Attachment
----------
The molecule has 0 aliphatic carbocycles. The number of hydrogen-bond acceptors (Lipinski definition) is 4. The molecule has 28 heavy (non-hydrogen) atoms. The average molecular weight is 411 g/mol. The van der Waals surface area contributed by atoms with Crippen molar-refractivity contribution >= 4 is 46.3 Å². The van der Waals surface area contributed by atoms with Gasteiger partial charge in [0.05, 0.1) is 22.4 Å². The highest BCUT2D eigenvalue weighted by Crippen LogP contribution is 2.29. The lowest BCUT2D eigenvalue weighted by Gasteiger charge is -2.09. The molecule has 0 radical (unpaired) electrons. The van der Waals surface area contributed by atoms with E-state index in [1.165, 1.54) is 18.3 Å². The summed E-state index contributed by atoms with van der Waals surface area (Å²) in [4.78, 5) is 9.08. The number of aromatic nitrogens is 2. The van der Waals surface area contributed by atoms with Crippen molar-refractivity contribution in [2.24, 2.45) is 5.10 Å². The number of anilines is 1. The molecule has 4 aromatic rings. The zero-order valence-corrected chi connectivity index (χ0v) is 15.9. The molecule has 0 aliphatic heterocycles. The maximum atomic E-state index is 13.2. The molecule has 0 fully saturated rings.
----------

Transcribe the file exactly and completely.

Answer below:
The molecule has 0 aliphatic carbocycles. The number of hydrogen-bond acceptors (Lipinski definition) is 4. The molecule has 28 heavy (non-hydrogen) atoms. The average molecular weight is 411 g/mol. The van der Waals surface area contributed by atoms with Crippen molar-refractivity contribution >= 4 is 46.3 Å². The van der Waals surface area contributed by atoms with Gasteiger partial charge in [0.05, 0.1) is 22.4 Å². The highest BCUT2D eigenvalue weighted by Crippen LogP contribution is 2.29. The lowest BCUT2D eigenvalue weighted by Gasteiger charge is -2.09. The molecule has 0 radical (unpaired) electrons. The van der Waals surface area contributed by atoms with E-state index in [1.165, 1.54) is 18.3 Å². The summed E-state index contributed by atoms with van der Waals surface area (Å²) in [4.78, 5) is 9.08. The number of aromatic nitrogens is 2. The van der Waals surface area contributed by atoms with Crippen molar-refractivity contribution in [2.24, 2.45) is 5.10 Å². The number of anilines is 1. The molecule has 4 aromatic rings. The zero-order valence-corrected chi connectivity index (χ0v) is 15.9. The molecule has 0 aliphatic heterocycles. The maximum atomic E-state index is 13.2. The molecule has 0 fully saturated rings.